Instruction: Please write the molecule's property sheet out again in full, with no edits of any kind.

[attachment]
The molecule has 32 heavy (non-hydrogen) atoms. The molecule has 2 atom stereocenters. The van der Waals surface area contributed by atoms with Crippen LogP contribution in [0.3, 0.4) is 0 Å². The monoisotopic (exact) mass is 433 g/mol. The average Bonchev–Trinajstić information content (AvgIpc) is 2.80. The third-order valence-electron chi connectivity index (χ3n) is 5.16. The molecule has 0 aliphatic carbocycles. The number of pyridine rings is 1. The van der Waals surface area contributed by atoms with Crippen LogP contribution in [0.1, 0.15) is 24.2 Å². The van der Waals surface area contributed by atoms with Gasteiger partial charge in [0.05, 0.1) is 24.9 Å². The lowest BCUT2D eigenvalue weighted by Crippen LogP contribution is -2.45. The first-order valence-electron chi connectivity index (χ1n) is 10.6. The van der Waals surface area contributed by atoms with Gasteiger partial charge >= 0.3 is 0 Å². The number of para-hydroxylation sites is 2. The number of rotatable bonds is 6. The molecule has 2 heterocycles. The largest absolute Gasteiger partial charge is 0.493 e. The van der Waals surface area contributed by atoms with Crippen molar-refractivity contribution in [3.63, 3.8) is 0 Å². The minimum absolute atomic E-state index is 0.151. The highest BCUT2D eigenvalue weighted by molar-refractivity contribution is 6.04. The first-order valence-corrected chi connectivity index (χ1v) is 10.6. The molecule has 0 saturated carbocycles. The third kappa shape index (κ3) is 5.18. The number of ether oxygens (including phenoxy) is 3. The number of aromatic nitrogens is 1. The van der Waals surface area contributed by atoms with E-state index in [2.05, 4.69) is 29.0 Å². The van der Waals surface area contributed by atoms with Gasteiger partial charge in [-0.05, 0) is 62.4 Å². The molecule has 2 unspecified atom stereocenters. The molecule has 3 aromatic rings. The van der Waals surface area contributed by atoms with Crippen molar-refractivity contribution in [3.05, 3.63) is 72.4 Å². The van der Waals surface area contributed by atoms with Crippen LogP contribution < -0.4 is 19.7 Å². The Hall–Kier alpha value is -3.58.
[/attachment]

The molecule has 32 heavy (non-hydrogen) atoms. The molecule has 2 atom stereocenters. The van der Waals surface area contributed by atoms with Crippen LogP contribution in [0.3, 0.4) is 0 Å². The monoisotopic (exact) mass is 433 g/mol. The average Bonchev–Trinajstić information content (AvgIpc) is 2.80. The third-order valence-electron chi connectivity index (χ3n) is 5.16. The molecule has 0 aliphatic carbocycles. The number of pyridine rings is 1. The van der Waals surface area contributed by atoms with Crippen LogP contribution in [0.1, 0.15) is 24.2 Å². The van der Waals surface area contributed by atoms with Gasteiger partial charge in [0.05, 0.1) is 24.9 Å². The lowest BCUT2D eigenvalue weighted by Crippen LogP contribution is -2.45. The first-order valence-electron chi connectivity index (χ1n) is 10.6. The van der Waals surface area contributed by atoms with Gasteiger partial charge >= 0.3 is 0 Å². The number of para-hydroxylation sites is 2. The number of rotatable bonds is 6. The molecule has 2 heterocycles. The largest absolute Gasteiger partial charge is 0.493 e. The van der Waals surface area contributed by atoms with Crippen molar-refractivity contribution in [3.63, 3.8) is 0 Å². The minimum absolute atomic E-state index is 0.151. The highest BCUT2D eigenvalue weighted by molar-refractivity contribution is 6.04. The first-order valence-corrected chi connectivity index (χ1v) is 10.6. The molecule has 0 saturated carbocycles. The third kappa shape index (κ3) is 5.18. The number of ether oxygens (including phenoxy) is 3. The number of aromatic nitrogens is 1. The van der Waals surface area contributed by atoms with E-state index in [2.05, 4.69) is 29.0 Å². The van der Waals surface area contributed by atoms with Gasteiger partial charge in [-0.05, 0) is 62.4 Å². The molecule has 2 unspecified atom stereocenters. The molecule has 3 aromatic rings. The van der Waals surface area contributed by atoms with Crippen molar-refractivity contribution in [3.05, 3.63) is 72.4 Å². The van der Waals surface area contributed by atoms with Crippen LogP contribution < -0.4 is 19.7 Å². The Hall–Kier alpha value is -3.58.